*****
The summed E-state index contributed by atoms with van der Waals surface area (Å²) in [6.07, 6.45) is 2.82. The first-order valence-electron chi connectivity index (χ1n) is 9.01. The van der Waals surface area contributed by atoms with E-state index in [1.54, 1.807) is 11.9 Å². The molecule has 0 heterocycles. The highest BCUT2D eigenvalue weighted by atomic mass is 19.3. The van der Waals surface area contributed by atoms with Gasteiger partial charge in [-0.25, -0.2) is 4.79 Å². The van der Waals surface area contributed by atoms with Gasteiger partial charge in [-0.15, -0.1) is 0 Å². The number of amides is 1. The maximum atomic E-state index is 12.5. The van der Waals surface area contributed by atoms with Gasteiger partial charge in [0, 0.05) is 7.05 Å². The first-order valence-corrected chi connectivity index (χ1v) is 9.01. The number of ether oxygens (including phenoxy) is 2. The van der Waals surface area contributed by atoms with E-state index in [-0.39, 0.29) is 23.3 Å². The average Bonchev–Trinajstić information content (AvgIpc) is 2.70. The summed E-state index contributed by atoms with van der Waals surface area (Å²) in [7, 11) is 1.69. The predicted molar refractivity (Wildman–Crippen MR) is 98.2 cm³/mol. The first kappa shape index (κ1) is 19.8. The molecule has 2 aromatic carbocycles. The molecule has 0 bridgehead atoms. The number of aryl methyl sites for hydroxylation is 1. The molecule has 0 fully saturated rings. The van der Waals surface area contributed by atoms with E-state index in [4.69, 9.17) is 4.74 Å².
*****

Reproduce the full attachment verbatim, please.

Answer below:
The summed E-state index contributed by atoms with van der Waals surface area (Å²) in [6.07, 6.45) is 2.82. The first-order valence-electron chi connectivity index (χ1n) is 9.01. The van der Waals surface area contributed by atoms with E-state index in [1.54, 1.807) is 11.9 Å². The molecule has 0 heterocycles. The highest BCUT2D eigenvalue weighted by atomic mass is 19.3. The van der Waals surface area contributed by atoms with Gasteiger partial charge in [-0.25, -0.2) is 4.79 Å². The van der Waals surface area contributed by atoms with Gasteiger partial charge in [-0.15, -0.1) is 0 Å². The number of amides is 1. The maximum atomic E-state index is 12.5. The van der Waals surface area contributed by atoms with Gasteiger partial charge in [0, 0.05) is 7.05 Å². The first-order valence-corrected chi connectivity index (χ1v) is 9.01. The number of ether oxygens (including phenoxy) is 2. The van der Waals surface area contributed by atoms with E-state index in [-0.39, 0.29) is 23.3 Å². The average Bonchev–Trinajstić information content (AvgIpc) is 2.70. The summed E-state index contributed by atoms with van der Waals surface area (Å²) in [7, 11) is 1.69. The predicted molar refractivity (Wildman–Crippen MR) is 98.2 cm³/mol. The first kappa shape index (κ1) is 19.8. The molecule has 2 aromatic carbocycles. The molecule has 0 bridgehead atoms. The number of aryl methyl sites for hydroxylation is 1. The molecule has 0 fully saturated rings. The van der Waals surface area contributed by atoms with E-state index in [4.69, 9.17) is 4.74 Å².